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AB0806 The impact of dysphagia in idiopathic inflammatory myositis: an online survey of highly-specialised centres
  1. S. Barsotti1,2,
  2. I. Cavazzana3,
  3. R. Neri2,
  4. L. Cavagna4,
  5. F. Iannone5,
  6. C. Montecucco4,
  7. A. Tincani3,
  8. F. Franceschini3,
  9. M. Mosca2
  1. 1Department of Medical Biotechnologies, Univeristy of Siena, Siena
  2. 2Rheumatology Unit, University of Pisa, Pisa
  3. 3Rheumatology Unit and Chair, ASST Spedali Civili and University of Brescia, Brescia
  4. 4Rheumatology University and IRCCS, Policlinico S. Matteo Fundation, Pavia
  5. 5Rheumatology Unit – DETO, University of Bari, Bari, Italy


Background Dysphagia represents a frequent and disabling symptom in patients with idiopathic inflammatory myopathies (IIM). Despite this, there are not widely accepted diagnostic and therapeutic guidelines for dysphagia in IIM.

Objectives This study is aimed at surveying the approach to dysphagia in IIM patients in European and worldwide referral centres.

Methods An anonym on-line survey was designed and clinicians from European Union (EU) countries, and countries from North and Central America and South Korea were invited via email to participate. The questionnaire included 11 items about the characteristics of the hospital of the responder, the evaluation of the impact of dysphagia on disease severity assessed on a visual analogue scale (10 VAS), the techniques used for the assessment of dysphagia, the use of validated patients reported outcome (PRO) and the therapeutic approach of dysphagia.

Results Between December 2017 and January 2018, 52 clinicians from different centres working in 21 different countries (18 EU countries, 3 non-EU countries) completed the survey. The total numbers of patients followed in the participating centres were 3817 with an average number of patients followed in each centre of 75 (±83). The majority of centres followed only adult patients,45 2 only paediatric patients (<18 years) and 5 both. The impact of dysphagia on disease severity was considered severe by all the participants with a mean VAS score of 7.3. All but one centre routinely ask the patients for the presence of dysphagia during the clinical examination. The assessment of dysphagia is performed using validated PRO questionnaires in only 7 centres (SWAL-QOL 2 centres, EAT-10 2 centres, MDADI 2 centres, UCLA-GIT 1 centre); 2 centres evaluate dysphagia using a graduate dysphagia scale by means a 10 cm VAS, and 2 routinely screen patients by a functional test (time necessary to drink a glass of water).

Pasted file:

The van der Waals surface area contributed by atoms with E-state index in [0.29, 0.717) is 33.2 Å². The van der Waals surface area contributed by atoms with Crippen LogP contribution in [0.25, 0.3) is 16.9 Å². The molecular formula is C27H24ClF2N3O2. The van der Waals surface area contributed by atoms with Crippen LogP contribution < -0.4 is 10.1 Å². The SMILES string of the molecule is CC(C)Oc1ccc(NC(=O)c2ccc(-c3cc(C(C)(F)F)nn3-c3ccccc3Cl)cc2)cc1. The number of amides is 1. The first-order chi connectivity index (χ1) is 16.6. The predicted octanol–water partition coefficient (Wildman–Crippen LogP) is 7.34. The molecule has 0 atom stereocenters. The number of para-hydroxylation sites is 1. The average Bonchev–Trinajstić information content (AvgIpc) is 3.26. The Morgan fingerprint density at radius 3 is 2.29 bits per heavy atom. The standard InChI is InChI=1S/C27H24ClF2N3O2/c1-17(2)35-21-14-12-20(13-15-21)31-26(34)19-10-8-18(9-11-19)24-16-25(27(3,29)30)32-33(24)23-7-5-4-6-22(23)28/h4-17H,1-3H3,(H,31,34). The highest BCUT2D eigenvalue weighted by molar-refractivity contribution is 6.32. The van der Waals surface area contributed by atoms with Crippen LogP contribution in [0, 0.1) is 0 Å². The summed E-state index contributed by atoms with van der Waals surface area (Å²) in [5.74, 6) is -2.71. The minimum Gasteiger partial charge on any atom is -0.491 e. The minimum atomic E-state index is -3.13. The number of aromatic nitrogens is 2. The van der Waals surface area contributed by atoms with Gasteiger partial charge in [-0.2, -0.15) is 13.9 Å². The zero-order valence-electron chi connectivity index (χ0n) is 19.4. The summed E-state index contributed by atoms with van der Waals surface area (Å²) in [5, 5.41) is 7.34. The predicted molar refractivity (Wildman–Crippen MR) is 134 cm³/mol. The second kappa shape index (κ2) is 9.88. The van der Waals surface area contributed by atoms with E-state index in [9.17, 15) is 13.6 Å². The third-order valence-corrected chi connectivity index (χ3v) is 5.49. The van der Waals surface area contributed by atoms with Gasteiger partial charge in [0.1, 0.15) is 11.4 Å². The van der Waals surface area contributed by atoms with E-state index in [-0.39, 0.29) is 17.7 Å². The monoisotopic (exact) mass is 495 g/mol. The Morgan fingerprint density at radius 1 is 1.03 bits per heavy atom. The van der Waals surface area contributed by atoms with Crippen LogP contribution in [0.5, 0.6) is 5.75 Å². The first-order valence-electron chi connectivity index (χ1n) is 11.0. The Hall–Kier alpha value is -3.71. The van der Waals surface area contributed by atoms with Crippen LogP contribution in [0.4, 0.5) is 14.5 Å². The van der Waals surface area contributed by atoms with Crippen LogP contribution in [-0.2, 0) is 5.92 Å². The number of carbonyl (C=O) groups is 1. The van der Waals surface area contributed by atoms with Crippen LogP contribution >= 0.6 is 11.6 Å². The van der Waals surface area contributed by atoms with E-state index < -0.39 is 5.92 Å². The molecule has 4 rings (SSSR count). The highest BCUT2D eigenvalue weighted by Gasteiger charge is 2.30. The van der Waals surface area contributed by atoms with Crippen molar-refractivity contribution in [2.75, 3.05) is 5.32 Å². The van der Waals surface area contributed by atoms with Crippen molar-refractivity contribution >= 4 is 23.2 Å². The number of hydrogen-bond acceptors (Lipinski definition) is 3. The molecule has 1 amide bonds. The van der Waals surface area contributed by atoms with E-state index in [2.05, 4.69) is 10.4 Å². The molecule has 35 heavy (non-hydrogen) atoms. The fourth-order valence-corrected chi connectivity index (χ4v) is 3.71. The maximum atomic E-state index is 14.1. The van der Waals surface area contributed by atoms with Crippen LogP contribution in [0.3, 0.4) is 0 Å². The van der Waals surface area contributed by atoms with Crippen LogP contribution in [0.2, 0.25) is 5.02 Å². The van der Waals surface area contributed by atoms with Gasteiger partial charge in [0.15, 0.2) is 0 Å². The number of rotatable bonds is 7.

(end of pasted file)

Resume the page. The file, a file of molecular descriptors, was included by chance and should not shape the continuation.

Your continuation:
In all the centres an instrumental evaluation of esophageal motility is performed: esophageal manometry in 24 centres, videofluoroscopic swallowing exam in 17, esophageal barium x-rays in 16, and pHmetry and functional endoscopy in 14 each. Esophageal scintigraphy and esophagogastroscopy were respectively performed in 5 and 3 centres. The presence of dysphagia greatly influences the therapeutic approach to IIM in 49 centres leading to an increase of the corticosteroids dosage (11 centres), a change of the immunosuppressive treatment12 or the initiation of intravenous immunoglobulins (IvIg).26

Conclusions This study suggests that the approach to dysphagia is variable, but dysphagia has an impact on IIM patients and influences the therapeutic decisions of the treating physician. Different therapeutic strategies are adopted regarding the treatment, and in many cases highly expensive drugs as IvIg are prescribed. Further studies and recommendations are certainly needed for homogenising the patient management for this severe aspect of the disease.

Disclosure of Interest None declared

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